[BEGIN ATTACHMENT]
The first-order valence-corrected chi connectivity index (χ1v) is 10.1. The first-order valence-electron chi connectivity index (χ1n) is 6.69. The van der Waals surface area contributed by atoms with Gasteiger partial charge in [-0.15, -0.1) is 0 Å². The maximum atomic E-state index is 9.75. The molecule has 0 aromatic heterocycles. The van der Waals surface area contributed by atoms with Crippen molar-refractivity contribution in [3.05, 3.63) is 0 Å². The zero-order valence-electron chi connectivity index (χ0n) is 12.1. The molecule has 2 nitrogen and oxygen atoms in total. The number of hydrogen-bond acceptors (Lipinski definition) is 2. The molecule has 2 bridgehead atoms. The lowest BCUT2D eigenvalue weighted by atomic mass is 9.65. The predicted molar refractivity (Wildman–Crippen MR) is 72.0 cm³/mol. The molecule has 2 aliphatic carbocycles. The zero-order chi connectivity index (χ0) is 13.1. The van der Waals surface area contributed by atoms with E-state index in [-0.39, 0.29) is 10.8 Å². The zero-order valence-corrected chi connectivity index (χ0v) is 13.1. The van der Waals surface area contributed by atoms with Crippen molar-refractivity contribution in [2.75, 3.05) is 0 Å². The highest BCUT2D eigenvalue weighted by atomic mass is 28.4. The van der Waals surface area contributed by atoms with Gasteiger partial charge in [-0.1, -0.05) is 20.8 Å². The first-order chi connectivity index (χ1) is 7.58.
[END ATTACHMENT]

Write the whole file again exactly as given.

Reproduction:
The first-order valence-corrected chi connectivity index (χ1v) is 10.1. The first-order valence-electron chi connectivity index (χ1n) is 6.69. The van der Waals surface area contributed by atoms with Gasteiger partial charge in [-0.15, -0.1) is 0 Å². The maximum atomic E-state index is 9.75. The molecule has 0 aromatic heterocycles. The van der Waals surface area contributed by atoms with Crippen molar-refractivity contribution in [3.05, 3.63) is 0 Å². The zero-order valence-electron chi connectivity index (χ0n) is 12.1. The molecule has 2 nitrogen and oxygen atoms in total. The number of hydrogen-bond acceptors (Lipinski definition) is 2. The molecule has 2 bridgehead atoms. The lowest BCUT2D eigenvalue weighted by atomic mass is 9.65. The predicted molar refractivity (Wildman–Crippen MR) is 72.0 cm³/mol. The molecule has 2 aliphatic carbocycles. The zero-order chi connectivity index (χ0) is 13.1. The van der Waals surface area contributed by atoms with E-state index in [-0.39, 0.29) is 10.8 Å². The zero-order valence-corrected chi connectivity index (χ0v) is 13.1. The van der Waals surface area contributed by atoms with Crippen molar-refractivity contribution in [2.75, 3.05) is 0 Å². The highest BCUT2D eigenvalue weighted by atomic mass is 28.4. The van der Waals surface area contributed by atoms with Gasteiger partial charge in [-0.1, -0.05) is 20.8 Å². The first-order chi connectivity index (χ1) is 7.58.